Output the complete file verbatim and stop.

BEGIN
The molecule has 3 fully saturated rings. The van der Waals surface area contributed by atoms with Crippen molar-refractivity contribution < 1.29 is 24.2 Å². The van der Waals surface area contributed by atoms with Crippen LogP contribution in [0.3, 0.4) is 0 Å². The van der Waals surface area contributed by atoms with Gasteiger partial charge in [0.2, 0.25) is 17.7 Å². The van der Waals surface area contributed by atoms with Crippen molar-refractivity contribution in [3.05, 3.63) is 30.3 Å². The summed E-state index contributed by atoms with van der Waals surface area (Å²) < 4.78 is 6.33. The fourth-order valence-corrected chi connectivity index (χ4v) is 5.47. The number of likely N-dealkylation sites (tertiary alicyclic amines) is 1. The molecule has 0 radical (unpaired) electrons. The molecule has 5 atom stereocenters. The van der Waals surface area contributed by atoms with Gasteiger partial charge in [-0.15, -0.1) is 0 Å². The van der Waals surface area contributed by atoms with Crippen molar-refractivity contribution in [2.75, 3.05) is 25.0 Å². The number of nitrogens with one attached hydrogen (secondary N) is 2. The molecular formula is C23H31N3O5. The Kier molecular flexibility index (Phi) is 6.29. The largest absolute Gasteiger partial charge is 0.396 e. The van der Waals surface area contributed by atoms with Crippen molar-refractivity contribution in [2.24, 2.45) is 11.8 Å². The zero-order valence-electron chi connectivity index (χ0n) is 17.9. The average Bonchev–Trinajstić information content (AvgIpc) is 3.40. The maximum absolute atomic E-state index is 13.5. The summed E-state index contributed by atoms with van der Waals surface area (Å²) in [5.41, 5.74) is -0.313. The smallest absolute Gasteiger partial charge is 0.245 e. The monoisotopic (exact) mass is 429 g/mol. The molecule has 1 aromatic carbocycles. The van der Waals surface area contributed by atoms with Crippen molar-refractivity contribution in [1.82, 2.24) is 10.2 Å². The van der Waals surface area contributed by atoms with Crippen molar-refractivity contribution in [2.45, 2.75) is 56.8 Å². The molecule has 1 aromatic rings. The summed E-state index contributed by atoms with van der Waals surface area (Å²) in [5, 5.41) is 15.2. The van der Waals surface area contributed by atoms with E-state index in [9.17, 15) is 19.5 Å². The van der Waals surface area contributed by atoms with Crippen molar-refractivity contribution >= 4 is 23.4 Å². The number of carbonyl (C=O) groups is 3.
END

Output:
The molecule has 3 fully saturated rings. The van der Waals surface area contributed by atoms with Crippen molar-refractivity contribution < 1.29 is 24.2 Å². The van der Waals surface area contributed by atoms with Crippen LogP contribution in [0.3, 0.4) is 0 Å². The van der Waals surface area contributed by atoms with Gasteiger partial charge in [0.2, 0.25) is 17.7 Å². The van der Waals surface area contributed by atoms with Crippen molar-refractivity contribution in [3.05, 3.63) is 30.3 Å². The summed E-state index contributed by atoms with van der Waals surface area (Å²) < 4.78 is 6.33. The fourth-order valence-corrected chi connectivity index (χ4v) is 5.47. The number of likely N-dealkylation sites (tertiary alicyclic amines) is 1. The molecule has 0 radical (unpaired) electrons. The molecule has 5 atom stereocenters. The van der Waals surface area contributed by atoms with Gasteiger partial charge in [-0.15, -0.1) is 0 Å². The van der Waals surface area contributed by atoms with Crippen molar-refractivity contribution in [2.75, 3.05) is 25.0 Å². The number of nitrogens with one attached hydrogen (secondary N) is 2. The molecular formula is C23H31N3O5. The Kier molecular flexibility index (Phi) is 6.29. The largest absolute Gasteiger partial charge is 0.396 e. The van der Waals surface area contributed by atoms with Crippen molar-refractivity contribution in [2.24, 2.45) is 11.8 Å². The zero-order valence-electron chi connectivity index (χ0n) is 17.9. The average Bonchev–Trinajstić information content (AvgIpc) is 3.40. The maximum absolute atomic E-state index is 13.5. The summed E-state index contributed by atoms with van der Waals surface area (Å²) in [5.41, 5.74) is -0.313. The smallest absolute Gasteiger partial charge is 0.245 e. The monoisotopic (exact) mass is 429 g/mol. The molecule has 1 aromatic carbocycles. The van der Waals surface area contributed by atoms with Crippen molar-refractivity contribution in [1.82, 2.24) is 10.2 Å². The van der Waals surface area contributed by atoms with Crippen molar-refractivity contribution in [2.45, 2.75) is 56.8 Å². The molecule has 1 aromatic rings. The summed E-state index contributed by atoms with van der Waals surface area (Å²) in [5, 5.41) is 15.2. The van der Waals surface area contributed by atoms with E-state index in [9.17, 15) is 19.5 Å². The van der Waals surface area contributed by atoms with Crippen molar-refractivity contribution >= 4 is 23.4 Å². The number of carbonyl (C=O) groups is 3.